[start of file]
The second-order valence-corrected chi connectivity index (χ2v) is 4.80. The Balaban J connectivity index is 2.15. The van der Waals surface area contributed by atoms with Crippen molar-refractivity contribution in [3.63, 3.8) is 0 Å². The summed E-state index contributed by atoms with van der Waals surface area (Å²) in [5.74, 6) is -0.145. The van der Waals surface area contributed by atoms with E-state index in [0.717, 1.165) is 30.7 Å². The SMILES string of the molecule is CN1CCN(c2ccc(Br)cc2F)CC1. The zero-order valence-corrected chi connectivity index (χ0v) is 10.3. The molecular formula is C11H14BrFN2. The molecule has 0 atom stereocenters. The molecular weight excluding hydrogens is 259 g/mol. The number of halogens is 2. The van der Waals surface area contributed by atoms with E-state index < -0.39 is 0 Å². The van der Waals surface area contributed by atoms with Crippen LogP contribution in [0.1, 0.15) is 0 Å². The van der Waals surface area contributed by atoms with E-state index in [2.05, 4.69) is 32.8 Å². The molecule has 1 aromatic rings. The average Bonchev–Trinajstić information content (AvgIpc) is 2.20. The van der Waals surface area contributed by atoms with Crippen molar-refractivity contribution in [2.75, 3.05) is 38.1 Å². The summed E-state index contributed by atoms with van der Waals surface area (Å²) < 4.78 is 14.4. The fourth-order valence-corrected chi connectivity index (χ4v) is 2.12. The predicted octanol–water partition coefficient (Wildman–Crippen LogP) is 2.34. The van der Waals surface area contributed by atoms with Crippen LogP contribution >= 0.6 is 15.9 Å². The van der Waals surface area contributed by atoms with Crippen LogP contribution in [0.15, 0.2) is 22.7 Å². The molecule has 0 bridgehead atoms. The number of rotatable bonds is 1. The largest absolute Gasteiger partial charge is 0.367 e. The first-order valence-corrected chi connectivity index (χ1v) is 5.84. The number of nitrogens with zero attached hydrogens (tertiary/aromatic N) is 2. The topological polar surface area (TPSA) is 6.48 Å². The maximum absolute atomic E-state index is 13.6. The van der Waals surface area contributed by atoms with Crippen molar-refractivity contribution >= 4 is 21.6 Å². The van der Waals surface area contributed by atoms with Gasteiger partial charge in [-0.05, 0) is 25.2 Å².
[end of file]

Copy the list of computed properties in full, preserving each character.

The second-order valence-corrected chi connectivity index (χ2v) is 4.80. The Balaban J connectivity index is 2.15. The van der Waals surface area contributed by atoms with Crippen molar-refractivity contribution in [3.63, 3.8) is 0 Å². The summed E-state index contributed by atoms with van der Waals surface area (Å²) in [5.74, 6) is -0.145. The van der Waals surface area contributed by atoms with E-state index in [0.717, 1.165) is 30.7 Å². The SMILES string of the molecule is CN1CCN(c2ccc(Br)cc2F)CC1. The zero-order valence-corrected chi connectivity index (χ0v) is 10.3. The molecular formula is C11H14BrFN2. The molecule has 0 atom stereocenters. The molecular weight excluding hydrogens is 259 g/mol. The number of halogens is 2. The van der Waals surface area contributed by atoms with E-state index < -0.39 is 0 Å². The van der Waals surface area contributed by atoms with Crippen LogP contribution in [0.1, 0.15) is 0 Å². The van der Waals surface area contributed by atoms with E-state index in [2.05, 4.69) is 32.8 Å². The molecule has 1 aromatic rings. The average Bonchev–Trinajstić information content (AvgIpc) is 2.20. The van der Waals surface area contributed by atoms with Crippen molar-refractivity contribution in [2.75, 3.05) is 38.1 Å². The summed E-state index contributed by atoms with van der Waals surface area (Å²) < 4.78 is 14.4. The fourth-order valence-corrected chi connectivity index (χ4v) is 2.12. The predicted octanol–water partition coefficient (Wildman–Crippen LogP) is 2.34. The van der Waals surface area contributed by atoms with Crippen LogP contribution >= 0.6 is 15.9 Å². The van der Waals surface area contributed by atoms with Crippen LogP contribution in [0.15, 0.2) is 22.7 Å². The molecule has 0 bridgehead atoms. The number of rotatable bonds is 1. The largest absolute Gasteiger partial charge is 0.367 e. The first-order valence-corrected chi connectivity index (χ1v) is 5.84. The number of nitrogens with zero attached hydrogens (tertiary/aromatic N) is 2. The topological polar surface area (TPSA) is 6.48 Å². The maximum absolute atomic E-state index is 13.6. The van der Waals surface area contributed by atoms with Crippen molar-refractivity contribution >= 4 is 21.6 Å². The van der Waals surface area contributed by atoms with Gasteiger partial charge in [-0.05, 0) is 25.2 Å².